Abortion and Breast Cancer: Statistics of Abortion’s devastation keep piling up in the West

By Joel Brind, PhD

Joel Brind, Ph.D.

Joel Brind, Ph.D.

NRL News readers are largely aware that I have lately been documenting the epidemic of breast cancer that has followed the expansion of abortion into Asia—China and India in particular. But lest we forget that abortion and breast cancer are still wreaking havoc among women in the West, a new authoritative paper on the state of the breast cancer epidemic in the UK has just been published.

The primary author of the new study, published in this spring’s issue of theJournal of American Physicians and Surgeons, is Patrick Carroll. Carroll heads the London-based Pension and Population Research Institute (PAPRI). He is not an epidemiologist, but an actuary, whose business it is to identify and track long-term trends in disease incidence and mortality.

Ten years ago, Carroll created quite a stir when his earlier authoritative study established that induced abortion is the single best predictor of breast cancer incidence in eight European countries for which abortion data were available, including in the UK. Similar trends also apply in the US, although one has to read in between the lines of data in the Journal of the National Cancer Institute (JNCI). The NCI is the federal agency which is viewed worldwide as the preeminent authority on what causes cancer, but which still denies the abortion-breast cancer connection (known as the ABC link).

In the new study, “The British Breast Cancer Epidemic: Trends, Patterns, Risk Factors, and Forecasting,” Carroll and co-workers extend and confirm his earlier results regarding the UK, but focus more particularly on what is called the “social gradient” in breast cancer. The social gradient effect—or more precisely, the reverse social gradient effect—is the fact there is a greater incidence of breast cancer among wealthier, more highly educated women, compared to those less wealthy and with less education. This is actually a worldwide phenomenon specific to breast cancer among female cancers.

So for example, on the Indian subcontinent, breast cancer is replacing cervical cancer as the most common cancer in urban women compared to women who live in rural areas. The cities are where the more modern, better educated and wealthier women reside.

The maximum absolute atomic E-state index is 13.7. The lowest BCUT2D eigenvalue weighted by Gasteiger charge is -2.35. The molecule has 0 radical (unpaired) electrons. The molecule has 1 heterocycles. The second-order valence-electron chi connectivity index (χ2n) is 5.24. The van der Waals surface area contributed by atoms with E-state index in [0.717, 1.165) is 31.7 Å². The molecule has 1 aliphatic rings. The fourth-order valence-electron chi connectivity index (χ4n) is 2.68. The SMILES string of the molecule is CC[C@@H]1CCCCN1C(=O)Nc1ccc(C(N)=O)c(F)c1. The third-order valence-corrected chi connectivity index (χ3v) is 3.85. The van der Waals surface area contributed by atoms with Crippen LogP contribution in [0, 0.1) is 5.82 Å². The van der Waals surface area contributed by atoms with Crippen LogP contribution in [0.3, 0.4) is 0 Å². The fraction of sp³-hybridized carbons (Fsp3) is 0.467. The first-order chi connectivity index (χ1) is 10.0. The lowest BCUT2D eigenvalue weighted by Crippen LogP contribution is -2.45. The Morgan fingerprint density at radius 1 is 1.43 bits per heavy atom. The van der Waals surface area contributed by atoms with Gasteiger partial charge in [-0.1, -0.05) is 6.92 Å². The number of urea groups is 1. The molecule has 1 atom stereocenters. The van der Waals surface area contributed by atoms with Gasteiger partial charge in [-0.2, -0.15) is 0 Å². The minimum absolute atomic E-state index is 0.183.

However, “mainstream” breast cancer researchers have largely come up empty in explaining most of breast cancer’s reverse social gradient effect. An unexplained social gradient in breast cancer incidence persists even when they control or adjust for known risk factors such as alcohol consumption and reproductive factors such as nulliparity (childlessness) and older age at first full-term pregnancy, which are more prevalent in educated, professional women.

In the new paper, Carroll et al.confirmed that childlessness and age at first full-term pregnancy—two of the strongest reproductive risk factors for breast cancer—do not parallel breast cancer incidence in the UK. Abortion does, as Carroll had previously shown in his authoritative 2007 paper, as we discussed here.

But the UK is also a particularly good place to study the social gradient (once again, by that we mean there is a higher incidence of breast cancer among wealthier, more highly educated women). That’s because in the UK, social class has always been rather rigidly demarcated. So Carroll was able to use government statistics that break down the social gradient into five or six social class strata by country within the UK, i.e., England, Wales, Scotland, and Northern Ireland. He was thus able to reveal national differences in the link between social class and breast cancer.

A striking finding of the new study is fact that the social gradient is steepest in England and Wales, where abortion rates are highest, while the gradient is substantially reduced in Scotland, where the abortion rate is lower. Most striking is that in Northern Ireland, where abortion is still essentially illegal and rare, the social gradient almost disappears! Abortion explains, as it were, why breast cancer is a disease of the “higher” classes.

As a breast cancer researcher who has been studying the ABC link for a quarter century now, I’m always gratified when the reality of the link is corroborated by different approaches, such as Carroll’s excellent actuarial studies. It should be a front page story, at least in breast cancer circles.

But they never seem to be interested in tarnishing the reputation of abortion as safe for women.

Editor’s note. Joel Brind, Ph.D. is a Professor of Human Biology and Endocrinology at Baruch College, City University of New York; Co-founder of the Breast Cancer Prevention Institute, Somerville, NJ; and a frequent contributor to NRL News Today.